John Copley’s 32 year old production of Lucia di Lammermoor for OPERA AUSTRALIA has been released in cinemas and become as great a tradition as the La Boheme he created for COVENT GARDEN 38 years ago. The WEST AUSTRALIAN OPERA’S performance (HIS MAJESTY’S THEATRE, July 14) showed the benefits and disadvantages of reviving a much-loved museum piece. The castle set was rich with detail but required lengthy set changes, while costumes were lavish but outdated and unflattering. Egardo’s grand entrance was greeted with laughter because of the tubby effect created by his gothic-black tights and puffy velvet jerkin. Red-headed Scots draped in stereotypical tartan crowded the stage as though to convince us that Sir Walter Scott’s historical drama poses no threat to contemporary consciousness.
Fortunately Emma Matthews brought a universal humanity to Lucia as she progressed from girlish coquetry to chilling lunacy. Her precise coloratura singing shimmered with colours and her mad scene swung between wide-eyed purity and icy anguish. It was utterly believable that a woman under such oppression would retreat to the only world she could control: the make-believe of the mind.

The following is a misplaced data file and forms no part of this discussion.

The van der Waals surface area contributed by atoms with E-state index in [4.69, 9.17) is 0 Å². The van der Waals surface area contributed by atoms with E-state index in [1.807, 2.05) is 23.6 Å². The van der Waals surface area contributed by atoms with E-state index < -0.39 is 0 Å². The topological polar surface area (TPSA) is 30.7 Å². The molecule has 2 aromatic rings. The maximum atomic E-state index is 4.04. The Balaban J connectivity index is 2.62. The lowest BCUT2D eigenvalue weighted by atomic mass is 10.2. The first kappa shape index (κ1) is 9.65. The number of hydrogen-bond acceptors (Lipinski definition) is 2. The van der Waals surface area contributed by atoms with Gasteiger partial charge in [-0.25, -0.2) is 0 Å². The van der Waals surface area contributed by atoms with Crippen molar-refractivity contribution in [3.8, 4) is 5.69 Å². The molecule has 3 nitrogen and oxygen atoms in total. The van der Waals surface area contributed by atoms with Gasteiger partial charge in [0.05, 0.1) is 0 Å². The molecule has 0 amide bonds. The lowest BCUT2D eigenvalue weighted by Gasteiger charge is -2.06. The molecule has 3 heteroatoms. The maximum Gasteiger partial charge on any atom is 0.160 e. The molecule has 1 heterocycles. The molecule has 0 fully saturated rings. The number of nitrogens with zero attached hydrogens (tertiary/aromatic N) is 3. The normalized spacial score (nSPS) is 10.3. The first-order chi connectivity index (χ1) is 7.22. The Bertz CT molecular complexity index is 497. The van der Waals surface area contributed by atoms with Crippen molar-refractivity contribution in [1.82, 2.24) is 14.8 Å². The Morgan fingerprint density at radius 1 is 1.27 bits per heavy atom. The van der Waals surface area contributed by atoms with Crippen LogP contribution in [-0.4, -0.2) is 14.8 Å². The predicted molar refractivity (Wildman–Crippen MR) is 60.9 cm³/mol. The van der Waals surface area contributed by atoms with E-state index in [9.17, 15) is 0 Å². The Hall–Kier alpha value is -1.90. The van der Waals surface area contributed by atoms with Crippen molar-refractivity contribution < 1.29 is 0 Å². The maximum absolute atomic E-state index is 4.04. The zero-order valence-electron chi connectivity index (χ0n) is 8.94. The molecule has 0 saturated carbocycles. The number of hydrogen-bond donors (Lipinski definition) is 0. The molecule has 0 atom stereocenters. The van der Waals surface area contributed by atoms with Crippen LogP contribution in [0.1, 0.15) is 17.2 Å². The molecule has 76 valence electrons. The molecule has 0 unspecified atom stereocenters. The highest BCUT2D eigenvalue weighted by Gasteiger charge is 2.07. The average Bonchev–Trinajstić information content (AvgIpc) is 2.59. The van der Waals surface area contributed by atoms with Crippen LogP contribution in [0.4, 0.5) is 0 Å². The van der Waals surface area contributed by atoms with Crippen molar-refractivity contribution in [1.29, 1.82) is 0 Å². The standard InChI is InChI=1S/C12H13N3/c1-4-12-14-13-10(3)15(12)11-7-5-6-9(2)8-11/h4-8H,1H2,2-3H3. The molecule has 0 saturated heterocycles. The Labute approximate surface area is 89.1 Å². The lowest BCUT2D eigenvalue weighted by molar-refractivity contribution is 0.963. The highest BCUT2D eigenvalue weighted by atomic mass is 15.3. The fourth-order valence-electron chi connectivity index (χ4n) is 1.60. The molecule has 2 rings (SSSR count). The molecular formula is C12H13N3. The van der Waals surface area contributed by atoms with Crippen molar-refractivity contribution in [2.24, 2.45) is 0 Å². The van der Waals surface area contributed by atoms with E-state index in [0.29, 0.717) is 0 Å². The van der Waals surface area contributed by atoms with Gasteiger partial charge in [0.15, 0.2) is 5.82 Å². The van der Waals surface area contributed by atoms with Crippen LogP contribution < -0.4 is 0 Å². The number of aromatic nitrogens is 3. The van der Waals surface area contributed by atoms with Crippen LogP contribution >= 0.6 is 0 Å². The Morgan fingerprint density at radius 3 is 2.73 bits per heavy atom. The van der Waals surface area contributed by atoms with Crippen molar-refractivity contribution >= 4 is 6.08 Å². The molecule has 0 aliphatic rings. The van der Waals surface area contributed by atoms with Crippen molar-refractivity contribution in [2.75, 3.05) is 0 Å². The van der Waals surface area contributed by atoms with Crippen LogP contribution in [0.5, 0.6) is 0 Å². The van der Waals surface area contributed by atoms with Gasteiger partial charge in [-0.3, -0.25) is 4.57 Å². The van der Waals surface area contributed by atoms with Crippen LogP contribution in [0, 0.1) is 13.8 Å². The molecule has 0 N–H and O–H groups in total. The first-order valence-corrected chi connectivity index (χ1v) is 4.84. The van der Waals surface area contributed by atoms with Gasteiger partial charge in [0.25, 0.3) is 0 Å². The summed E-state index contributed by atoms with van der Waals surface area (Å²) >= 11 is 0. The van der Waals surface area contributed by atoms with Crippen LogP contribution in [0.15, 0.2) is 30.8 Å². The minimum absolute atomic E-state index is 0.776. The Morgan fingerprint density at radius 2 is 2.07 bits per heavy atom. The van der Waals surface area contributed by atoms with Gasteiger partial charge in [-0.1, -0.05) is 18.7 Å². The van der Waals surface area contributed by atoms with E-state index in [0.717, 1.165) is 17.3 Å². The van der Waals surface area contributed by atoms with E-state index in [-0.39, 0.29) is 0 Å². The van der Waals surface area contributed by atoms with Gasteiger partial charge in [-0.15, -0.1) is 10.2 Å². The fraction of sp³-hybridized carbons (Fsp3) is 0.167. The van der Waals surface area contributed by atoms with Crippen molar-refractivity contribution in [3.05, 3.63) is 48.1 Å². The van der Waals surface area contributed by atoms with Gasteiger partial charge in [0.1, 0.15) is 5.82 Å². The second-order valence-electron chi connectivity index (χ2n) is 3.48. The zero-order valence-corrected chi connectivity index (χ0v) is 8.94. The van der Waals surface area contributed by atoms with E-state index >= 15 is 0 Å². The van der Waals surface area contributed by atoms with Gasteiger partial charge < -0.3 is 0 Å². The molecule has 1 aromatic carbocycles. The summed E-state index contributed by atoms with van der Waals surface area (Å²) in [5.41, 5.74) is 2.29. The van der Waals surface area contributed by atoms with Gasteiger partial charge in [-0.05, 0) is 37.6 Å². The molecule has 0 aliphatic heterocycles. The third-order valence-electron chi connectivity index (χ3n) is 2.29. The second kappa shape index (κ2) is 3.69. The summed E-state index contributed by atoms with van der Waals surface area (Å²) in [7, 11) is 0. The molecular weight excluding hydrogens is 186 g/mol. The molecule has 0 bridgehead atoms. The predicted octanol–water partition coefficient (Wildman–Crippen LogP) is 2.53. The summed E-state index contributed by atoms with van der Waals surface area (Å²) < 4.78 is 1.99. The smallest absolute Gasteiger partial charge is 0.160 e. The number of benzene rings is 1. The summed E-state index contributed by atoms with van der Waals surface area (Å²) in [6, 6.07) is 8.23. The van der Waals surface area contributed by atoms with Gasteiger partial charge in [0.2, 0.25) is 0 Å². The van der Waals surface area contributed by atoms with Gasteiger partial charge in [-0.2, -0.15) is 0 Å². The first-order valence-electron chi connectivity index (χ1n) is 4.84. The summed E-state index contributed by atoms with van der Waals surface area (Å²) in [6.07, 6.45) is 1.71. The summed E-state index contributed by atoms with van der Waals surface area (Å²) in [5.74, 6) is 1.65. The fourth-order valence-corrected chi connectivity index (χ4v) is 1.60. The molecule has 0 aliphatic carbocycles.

The remaining cast were more two-dimensional. James Clayton was a coarse Enrico with convincing aggression but lacking in bel canto legato. Garrett Sorenson sang Edgardo with fervour although high notes were strained. Daniel Sumegi was an imposing Raimondo, Andrew Foote acquitted himself well as Normanno while David Woodward was a foppish Arturo, not helped by the yards of lace dripping from his costume.
The WA Symphony Orchestra under Brad Cohen harnessed the tension between Rossini-esque merriness and Verdian melodrama. Ultimately though the potential for gripping theatre was shrouded by the outdated set.
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